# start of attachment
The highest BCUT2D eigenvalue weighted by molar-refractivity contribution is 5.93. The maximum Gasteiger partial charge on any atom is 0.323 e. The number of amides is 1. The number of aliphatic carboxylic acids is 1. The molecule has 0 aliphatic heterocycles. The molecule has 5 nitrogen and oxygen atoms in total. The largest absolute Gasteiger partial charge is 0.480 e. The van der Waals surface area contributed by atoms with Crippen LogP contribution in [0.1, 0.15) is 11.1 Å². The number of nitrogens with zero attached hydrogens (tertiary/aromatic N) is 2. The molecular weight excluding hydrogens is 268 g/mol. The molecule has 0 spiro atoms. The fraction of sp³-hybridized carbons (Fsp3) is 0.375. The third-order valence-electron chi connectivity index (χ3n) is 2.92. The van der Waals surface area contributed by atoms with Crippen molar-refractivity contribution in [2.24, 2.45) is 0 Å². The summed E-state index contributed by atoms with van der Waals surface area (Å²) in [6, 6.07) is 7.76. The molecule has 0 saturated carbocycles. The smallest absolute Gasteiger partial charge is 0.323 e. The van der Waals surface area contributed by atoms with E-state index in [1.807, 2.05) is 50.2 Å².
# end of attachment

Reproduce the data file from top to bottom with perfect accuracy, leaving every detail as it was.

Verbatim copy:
The highest BCUT2D eigenvalue weighted by molar-refractivity contribution is 5.93. The maximum Gasteiger partial charge on any atom is 0.323 e. The number of amides is 1. The number of aliphatic carboxylic acids is 1. The molecule has 0 aliphatic heterocycles. The molecule has 5 nitrogen and oxygen atoms in total. The largest absolute Gasteiger partial charge is 0.480 e. The van der Waals surface area contributed by atoms with Crippen LogP contribution in [0.1, 0.15) is 11.1 Å². The number of nitrogens with zero attached hydrogens (tertiary/aromatic N) is 2. The molecular weight excluding hydrogens is 268 g/mol. The molecule has 0 spiro atoms. The fraction of sp³-hybridized carbons (Fsp3) is 0.375. The third-order valence-electron chi connectivity index (χ3n) is 2.92. The van der Waals surface area contributed by atoms with Crippen molar-refractivity contribution in [2.24, 2.45) is 0 Å². The summed E-state index contributed by atoms with van der Waals surface area (Å²) in [6, 6.07) is 7.76. The molecule has 0 saturated carbocycles. The smallest absolute Gasteiger partial charge is 0.323 e. The van der Waals surface area contributed by atoms with E-state index in [1.807, 2.05) is 50.2 Å².